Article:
My idea for this particular blog was born around three years ago, when I was diagnosed with breast cancer. To process my fear, I would make myself an example of a person who was proof that you could come out gloriously intact on the other side of cancer. Maybe I would not be unscathed but I would be a slightly scarred version of my former self. I had the bare specifics down. My breasts would come off but I would get replacement breasts. I would get a port put in but it would come out in about a year. I would lose my hair but it would grow back as soon as chemo was through. I would go through menopause but my cycle would also return. My naive notion was that I would be able to line up the photographs that my partner took of me, starting with a woman who was at the prime of her physical being through the physical changes that chemotherapy and surgeries made, and conclude them on the other side with a woman who was pieced back together in such a way that on her body only traces of what she experienced could be found. The only way you would know this thing about her is if she told you (or you read her blog). She would be happy and healthy and fulfilled and wise. I had a very distinct version of this fairy tale that I would tell. And here I am three years later, trying to piece together a way to tell this story that looks vastly different from the one that I intended.
When I don’t write, the words pile up in my mind. Collected memories and points, like tangible things dusty with neglect. They nag and nag and I push them away (because I don’t want to think about that right now, I don’t want to process that publicly/not publicly right now, I hate them, I am bored by them, they are redundant, boring, painful, etc. etc.) Then, unprocessed, the words that tumble out in my conversations are bits and pieces of my truth, attempting to convey that I have something to say, but in an erratic, less than articulate manner. I often feel tongue tied and self conscious and frustrated. When I let these words dance around on the paper or the screen, they are then collected in a space, easing my mind into order and teaching me what I have to say. I have been chewing on certain ideas since I finished my last chemo. I have come to a lot of important realizations and uncovered a lot of raw bits of truth since I stopped sharing my writing. But I haven’t been writing.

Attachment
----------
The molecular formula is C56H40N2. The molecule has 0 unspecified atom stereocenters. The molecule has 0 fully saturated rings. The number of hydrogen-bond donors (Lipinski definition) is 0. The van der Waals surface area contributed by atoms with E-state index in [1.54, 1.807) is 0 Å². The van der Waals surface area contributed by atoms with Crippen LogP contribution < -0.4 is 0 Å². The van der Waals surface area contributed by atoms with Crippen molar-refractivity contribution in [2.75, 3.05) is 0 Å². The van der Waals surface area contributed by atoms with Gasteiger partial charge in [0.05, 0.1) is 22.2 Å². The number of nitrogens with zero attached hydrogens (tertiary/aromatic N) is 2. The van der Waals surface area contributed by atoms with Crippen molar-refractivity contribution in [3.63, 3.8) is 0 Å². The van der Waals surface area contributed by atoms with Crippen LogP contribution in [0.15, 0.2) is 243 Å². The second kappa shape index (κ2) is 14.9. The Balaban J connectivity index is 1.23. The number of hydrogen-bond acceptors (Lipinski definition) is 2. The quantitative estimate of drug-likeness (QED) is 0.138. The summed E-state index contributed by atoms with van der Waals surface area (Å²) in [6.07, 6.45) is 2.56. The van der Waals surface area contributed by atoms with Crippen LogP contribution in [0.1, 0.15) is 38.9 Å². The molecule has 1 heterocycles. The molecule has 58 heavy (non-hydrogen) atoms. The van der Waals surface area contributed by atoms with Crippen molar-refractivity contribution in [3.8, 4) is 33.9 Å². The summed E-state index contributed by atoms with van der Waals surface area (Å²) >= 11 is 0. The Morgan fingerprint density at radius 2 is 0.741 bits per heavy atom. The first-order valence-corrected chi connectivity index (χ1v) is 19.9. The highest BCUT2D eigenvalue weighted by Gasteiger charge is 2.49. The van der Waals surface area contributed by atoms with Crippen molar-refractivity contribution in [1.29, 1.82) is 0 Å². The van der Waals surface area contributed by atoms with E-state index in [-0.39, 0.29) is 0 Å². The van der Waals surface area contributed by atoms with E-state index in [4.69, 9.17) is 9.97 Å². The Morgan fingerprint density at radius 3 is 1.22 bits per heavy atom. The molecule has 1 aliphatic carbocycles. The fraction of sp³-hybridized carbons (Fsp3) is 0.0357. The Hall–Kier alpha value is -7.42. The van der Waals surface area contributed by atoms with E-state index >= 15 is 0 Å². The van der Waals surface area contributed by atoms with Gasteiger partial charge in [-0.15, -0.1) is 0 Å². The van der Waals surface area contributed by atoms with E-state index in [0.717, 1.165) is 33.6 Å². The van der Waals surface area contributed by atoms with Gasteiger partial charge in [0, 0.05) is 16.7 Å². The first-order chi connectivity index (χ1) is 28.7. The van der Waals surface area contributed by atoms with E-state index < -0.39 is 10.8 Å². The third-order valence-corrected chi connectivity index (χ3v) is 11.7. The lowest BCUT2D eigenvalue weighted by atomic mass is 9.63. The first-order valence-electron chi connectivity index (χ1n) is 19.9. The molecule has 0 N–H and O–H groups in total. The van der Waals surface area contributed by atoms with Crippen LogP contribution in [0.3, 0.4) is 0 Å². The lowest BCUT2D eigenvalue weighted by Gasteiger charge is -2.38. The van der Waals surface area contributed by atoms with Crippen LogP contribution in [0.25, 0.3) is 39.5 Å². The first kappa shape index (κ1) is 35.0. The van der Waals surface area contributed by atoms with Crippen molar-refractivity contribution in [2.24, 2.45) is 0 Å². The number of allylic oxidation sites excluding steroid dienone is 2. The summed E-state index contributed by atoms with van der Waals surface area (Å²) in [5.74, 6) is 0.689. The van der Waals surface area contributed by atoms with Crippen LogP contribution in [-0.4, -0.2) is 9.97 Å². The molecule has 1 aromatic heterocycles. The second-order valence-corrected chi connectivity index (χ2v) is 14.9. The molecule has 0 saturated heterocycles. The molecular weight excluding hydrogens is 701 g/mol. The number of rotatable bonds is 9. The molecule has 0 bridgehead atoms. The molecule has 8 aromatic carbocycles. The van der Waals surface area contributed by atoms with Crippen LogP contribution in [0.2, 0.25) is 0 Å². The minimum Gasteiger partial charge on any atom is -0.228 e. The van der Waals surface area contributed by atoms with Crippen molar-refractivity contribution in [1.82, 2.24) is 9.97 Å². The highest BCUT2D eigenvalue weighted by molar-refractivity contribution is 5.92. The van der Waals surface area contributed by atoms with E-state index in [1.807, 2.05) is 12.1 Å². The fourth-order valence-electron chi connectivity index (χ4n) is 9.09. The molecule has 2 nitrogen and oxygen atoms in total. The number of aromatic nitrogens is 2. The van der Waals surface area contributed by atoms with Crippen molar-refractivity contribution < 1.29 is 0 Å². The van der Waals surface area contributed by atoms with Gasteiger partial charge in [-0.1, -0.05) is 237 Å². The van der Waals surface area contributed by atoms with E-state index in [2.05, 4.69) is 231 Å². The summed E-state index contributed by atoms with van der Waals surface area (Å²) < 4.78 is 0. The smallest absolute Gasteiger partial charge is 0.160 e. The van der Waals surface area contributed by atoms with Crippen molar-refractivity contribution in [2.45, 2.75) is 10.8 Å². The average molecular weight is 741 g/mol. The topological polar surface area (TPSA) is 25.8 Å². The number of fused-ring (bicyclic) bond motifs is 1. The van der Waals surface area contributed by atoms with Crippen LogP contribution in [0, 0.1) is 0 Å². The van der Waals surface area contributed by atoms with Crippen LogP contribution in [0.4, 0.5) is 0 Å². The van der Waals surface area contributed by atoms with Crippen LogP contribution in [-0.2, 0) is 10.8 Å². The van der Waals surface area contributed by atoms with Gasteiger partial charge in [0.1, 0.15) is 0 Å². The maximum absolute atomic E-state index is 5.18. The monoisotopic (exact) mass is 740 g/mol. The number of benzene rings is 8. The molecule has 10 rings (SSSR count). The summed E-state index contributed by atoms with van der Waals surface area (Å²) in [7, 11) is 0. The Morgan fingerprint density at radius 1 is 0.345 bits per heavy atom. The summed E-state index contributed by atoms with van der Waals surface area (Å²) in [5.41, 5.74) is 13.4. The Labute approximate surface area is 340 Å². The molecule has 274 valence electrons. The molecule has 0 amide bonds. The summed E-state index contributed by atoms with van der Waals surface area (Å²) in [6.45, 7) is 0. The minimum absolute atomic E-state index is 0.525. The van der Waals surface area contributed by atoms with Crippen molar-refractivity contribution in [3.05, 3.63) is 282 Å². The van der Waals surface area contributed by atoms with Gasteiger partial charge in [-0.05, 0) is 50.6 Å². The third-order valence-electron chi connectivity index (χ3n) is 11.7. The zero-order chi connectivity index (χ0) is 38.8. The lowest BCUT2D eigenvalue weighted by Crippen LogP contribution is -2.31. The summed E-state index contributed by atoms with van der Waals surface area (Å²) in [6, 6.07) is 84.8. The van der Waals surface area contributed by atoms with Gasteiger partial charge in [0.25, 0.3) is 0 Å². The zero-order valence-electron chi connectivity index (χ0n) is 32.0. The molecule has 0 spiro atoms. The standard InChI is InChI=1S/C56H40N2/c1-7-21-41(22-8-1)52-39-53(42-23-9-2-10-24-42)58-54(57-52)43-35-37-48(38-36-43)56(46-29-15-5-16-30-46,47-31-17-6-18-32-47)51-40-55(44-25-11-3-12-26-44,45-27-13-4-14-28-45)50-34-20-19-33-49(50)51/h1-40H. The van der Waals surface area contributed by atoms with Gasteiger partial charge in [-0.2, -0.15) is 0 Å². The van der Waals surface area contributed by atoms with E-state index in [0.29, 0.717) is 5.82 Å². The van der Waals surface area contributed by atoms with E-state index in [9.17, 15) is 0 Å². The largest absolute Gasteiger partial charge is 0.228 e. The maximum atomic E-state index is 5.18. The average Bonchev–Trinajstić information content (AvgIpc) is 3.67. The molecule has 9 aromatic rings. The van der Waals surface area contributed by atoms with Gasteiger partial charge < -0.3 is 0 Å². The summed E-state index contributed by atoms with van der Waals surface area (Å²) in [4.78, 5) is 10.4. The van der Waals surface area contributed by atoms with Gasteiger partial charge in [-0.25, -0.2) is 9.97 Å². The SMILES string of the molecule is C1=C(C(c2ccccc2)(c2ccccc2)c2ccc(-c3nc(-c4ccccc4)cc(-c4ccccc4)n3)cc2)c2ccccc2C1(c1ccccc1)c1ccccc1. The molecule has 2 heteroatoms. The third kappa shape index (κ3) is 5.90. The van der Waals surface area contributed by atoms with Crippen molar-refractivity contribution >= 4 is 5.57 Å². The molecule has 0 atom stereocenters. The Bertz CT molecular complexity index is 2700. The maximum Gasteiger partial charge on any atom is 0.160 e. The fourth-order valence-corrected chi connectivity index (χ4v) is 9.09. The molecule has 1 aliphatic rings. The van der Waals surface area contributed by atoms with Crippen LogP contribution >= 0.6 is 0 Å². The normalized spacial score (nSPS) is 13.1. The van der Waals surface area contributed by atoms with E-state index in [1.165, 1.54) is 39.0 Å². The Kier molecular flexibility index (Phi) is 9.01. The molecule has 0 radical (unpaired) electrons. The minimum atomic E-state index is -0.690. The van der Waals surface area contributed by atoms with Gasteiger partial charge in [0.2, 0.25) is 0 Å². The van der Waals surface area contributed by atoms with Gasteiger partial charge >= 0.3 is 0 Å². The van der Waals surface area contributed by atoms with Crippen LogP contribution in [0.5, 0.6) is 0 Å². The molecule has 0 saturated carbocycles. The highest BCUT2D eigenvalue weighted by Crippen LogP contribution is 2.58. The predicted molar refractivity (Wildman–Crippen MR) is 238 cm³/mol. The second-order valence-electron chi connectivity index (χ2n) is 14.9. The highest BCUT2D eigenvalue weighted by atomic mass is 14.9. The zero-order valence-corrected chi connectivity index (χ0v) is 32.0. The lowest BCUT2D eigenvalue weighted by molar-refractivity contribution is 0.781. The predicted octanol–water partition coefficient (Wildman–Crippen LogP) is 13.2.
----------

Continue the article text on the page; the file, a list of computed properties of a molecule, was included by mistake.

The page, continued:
Why? Because after my actual experience with cancer I didn’t want this to be another cancer blog. I didn’t want this to be the blog about the aftermath so I didn’t write it. I HATED the aftermath. Because there is so much weight to the word, it feels like everything that I have to say, everything that I have suffered and everything that I rejoice spins around the reality that I had cancer. I wanted to separate a post cancer reality from the reality of me dealing with cancer, but thats impossible to do. Its true that my current ideas are related to what treatment for cancer did to my body, my self esteem, the mark that cancer itself left on me as a person. Its true that a lot of what I have learned or have to say is a result of my diagnosis and the lasting effects of the treatment and surgeries. But most of what I grapple with post treatment is uncovering shame and learning to think about body image issues in a constructive way so that I can survive emotionally. And THESE are issues we can all relate to on some level. I want to write about them because I think they are relative, important and interesting. So I invite you to enter into my headspace as I sort through journal entries and ideas from the last couple of years and work them into blog pieces. These ideas interspersed with current experiences and ideas are what I now plan to make this blog space about. And you will probably have to shuffle through a lot of shit about cancer. There just isn’t a way around that.